ERGP Unrealistic Without Focus on SMEs, Says NEXIM Bank Boss

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James Emejo in Abuja

The Managing Director/Chief. Executive, Nigeria Export-Import Bank (NEXIM), Mr. Abba Bello has said the federal government’s current efforts to diversify the economy and achieve rapid economic growth under the Economic Recovery and Growth Plan (ERGP) will be unrealistic without proper focus and policy responses to the issues and challenges affecting the growth of the small and medium scale enterprises (SMEs).

He therefore argued that though poor financing had often been identified as a major constraint to the optimal performance of the sub-sector, yet, “improper project conception, coupled with poor project implementation and poor management practices, which essentially are issues of innovativeness and entrepreneurship development, rather than those of access to finance,” remained the bane of small businesses in the country.

Speaking while delivering a keynote address titled: “SME Innovativeness and Sustainable Growth: Issues, Challenges and Way Forward for Nigeria,” at the SME exhibition and international investment forum in Lagos, he listed other challenges to include poor access to market, poor record keeping, lack of corporate governance practices and absence/lack of proper business plans.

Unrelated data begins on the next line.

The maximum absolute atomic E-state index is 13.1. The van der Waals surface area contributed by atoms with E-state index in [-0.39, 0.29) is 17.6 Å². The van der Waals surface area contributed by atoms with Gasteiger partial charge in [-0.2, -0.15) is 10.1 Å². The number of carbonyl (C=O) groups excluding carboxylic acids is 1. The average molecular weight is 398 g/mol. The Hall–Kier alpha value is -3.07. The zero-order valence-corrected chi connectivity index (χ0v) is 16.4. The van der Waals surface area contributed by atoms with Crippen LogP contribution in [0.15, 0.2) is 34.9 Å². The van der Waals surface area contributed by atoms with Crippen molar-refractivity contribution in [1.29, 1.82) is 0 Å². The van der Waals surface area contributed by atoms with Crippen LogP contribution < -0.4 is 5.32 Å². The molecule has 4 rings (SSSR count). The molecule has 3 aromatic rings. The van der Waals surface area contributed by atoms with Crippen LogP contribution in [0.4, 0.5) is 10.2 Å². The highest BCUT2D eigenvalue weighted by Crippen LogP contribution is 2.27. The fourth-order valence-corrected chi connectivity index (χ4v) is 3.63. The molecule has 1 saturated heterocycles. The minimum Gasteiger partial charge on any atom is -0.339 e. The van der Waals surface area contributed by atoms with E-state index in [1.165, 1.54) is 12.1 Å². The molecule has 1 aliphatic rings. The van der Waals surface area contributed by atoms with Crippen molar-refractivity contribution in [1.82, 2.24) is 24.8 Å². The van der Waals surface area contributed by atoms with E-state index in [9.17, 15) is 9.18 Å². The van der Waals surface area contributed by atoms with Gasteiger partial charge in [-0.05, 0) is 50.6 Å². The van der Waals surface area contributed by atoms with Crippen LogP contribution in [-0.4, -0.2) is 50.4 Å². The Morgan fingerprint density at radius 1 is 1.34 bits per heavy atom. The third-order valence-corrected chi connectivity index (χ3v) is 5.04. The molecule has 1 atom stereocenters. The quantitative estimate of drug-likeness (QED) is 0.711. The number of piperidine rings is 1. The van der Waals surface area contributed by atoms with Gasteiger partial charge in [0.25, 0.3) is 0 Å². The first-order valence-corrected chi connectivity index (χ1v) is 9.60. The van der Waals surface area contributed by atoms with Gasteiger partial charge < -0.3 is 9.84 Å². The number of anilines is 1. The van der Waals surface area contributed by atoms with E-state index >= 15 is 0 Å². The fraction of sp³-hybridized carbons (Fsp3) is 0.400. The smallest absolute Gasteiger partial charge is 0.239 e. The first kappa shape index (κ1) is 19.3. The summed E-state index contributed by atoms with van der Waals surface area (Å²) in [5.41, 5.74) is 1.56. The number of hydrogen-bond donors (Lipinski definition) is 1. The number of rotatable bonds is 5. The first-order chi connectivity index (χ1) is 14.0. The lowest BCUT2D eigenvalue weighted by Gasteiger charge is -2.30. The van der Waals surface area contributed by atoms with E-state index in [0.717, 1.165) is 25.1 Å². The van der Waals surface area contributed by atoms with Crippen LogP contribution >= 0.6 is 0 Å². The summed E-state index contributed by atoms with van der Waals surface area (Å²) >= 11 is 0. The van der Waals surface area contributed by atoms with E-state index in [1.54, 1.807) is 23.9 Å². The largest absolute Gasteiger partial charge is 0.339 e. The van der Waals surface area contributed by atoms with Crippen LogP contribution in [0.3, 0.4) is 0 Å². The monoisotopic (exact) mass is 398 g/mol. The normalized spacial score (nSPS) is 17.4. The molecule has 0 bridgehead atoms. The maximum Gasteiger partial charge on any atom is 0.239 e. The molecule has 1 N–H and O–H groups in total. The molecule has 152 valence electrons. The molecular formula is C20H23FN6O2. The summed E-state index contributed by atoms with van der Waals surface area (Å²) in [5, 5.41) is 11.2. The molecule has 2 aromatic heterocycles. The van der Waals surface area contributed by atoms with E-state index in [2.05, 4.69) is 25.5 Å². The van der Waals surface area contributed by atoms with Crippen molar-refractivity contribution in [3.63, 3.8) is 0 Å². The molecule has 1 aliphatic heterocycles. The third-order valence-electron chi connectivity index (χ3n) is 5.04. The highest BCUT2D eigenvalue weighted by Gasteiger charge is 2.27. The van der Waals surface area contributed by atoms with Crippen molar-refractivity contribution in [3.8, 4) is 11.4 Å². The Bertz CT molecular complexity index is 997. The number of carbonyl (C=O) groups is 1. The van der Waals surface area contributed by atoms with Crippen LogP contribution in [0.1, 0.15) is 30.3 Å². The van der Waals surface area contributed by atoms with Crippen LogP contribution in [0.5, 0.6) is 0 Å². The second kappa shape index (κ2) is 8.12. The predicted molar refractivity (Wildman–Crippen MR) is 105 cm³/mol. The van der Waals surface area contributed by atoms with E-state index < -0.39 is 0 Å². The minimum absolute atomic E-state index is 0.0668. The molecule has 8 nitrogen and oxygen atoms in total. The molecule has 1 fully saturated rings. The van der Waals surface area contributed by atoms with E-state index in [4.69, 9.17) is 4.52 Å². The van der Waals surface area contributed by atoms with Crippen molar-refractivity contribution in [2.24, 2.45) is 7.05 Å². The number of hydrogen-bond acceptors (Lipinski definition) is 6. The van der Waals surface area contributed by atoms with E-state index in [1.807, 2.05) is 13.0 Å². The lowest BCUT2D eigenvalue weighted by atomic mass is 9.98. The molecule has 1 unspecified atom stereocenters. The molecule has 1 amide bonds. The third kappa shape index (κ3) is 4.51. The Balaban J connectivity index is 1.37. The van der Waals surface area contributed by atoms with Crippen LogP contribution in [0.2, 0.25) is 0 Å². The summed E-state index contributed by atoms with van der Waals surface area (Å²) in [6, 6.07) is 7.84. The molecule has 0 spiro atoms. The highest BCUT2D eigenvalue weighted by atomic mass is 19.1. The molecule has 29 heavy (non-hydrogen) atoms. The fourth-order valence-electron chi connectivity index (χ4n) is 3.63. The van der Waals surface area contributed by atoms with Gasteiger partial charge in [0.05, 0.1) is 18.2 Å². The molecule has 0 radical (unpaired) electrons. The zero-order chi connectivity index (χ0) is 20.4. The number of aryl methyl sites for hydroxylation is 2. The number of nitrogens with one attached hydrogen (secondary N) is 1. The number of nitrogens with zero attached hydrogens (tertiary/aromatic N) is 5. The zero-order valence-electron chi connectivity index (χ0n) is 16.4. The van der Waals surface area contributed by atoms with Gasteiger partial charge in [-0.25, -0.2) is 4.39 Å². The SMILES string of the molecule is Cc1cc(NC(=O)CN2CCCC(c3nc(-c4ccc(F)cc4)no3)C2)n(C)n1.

He added that infrastructure, including access to roads, power, water, among others further constitutes critical problems for the sector.
However, “while these are often cited as problems and challenges impacting SME growth and development, these to me also present opportunities, though for medium to large organisations, where the private sector could tap into through public private partnerships.

“Once these issues have been addressed, entrepreneurs will have access to finance and incidents of business failure will reduce, while sustainable growth and development can be achieved.”
According to Bello, SMEs are known to record a higher rate of business failures as about 80 per cent of start-up projects are unable to survive the first five years of operations due to identified obstacles.

Yet, he said about 37 million MSMEs in the country employ about 60 million Nigerians and deserved adequate attention by government to achieve meaning impact on the economy.

However, he said the NEXIM had developed some funding schemes, specifically targeted at the small-scale exporters.
He pledged continuous support to SMES through financial support to exporters in the bank’s target sectors of manufacturing, agro-processing, solid minerals and services.

According to him, since the inception of the bank in 1991, over 1,000 SMEs had been supported, many of which had grown from start-ups to become enlisted among the top 100 exporters published annually by the Central Bank of Nigeria (CBN).
He added: “However, often times, many of the target beneficiaries find it difficult to access the funds simply because of their inability to come up with bankable projects, which essentially is a problem of poor entrepreneurial education, rather than lack of finance.”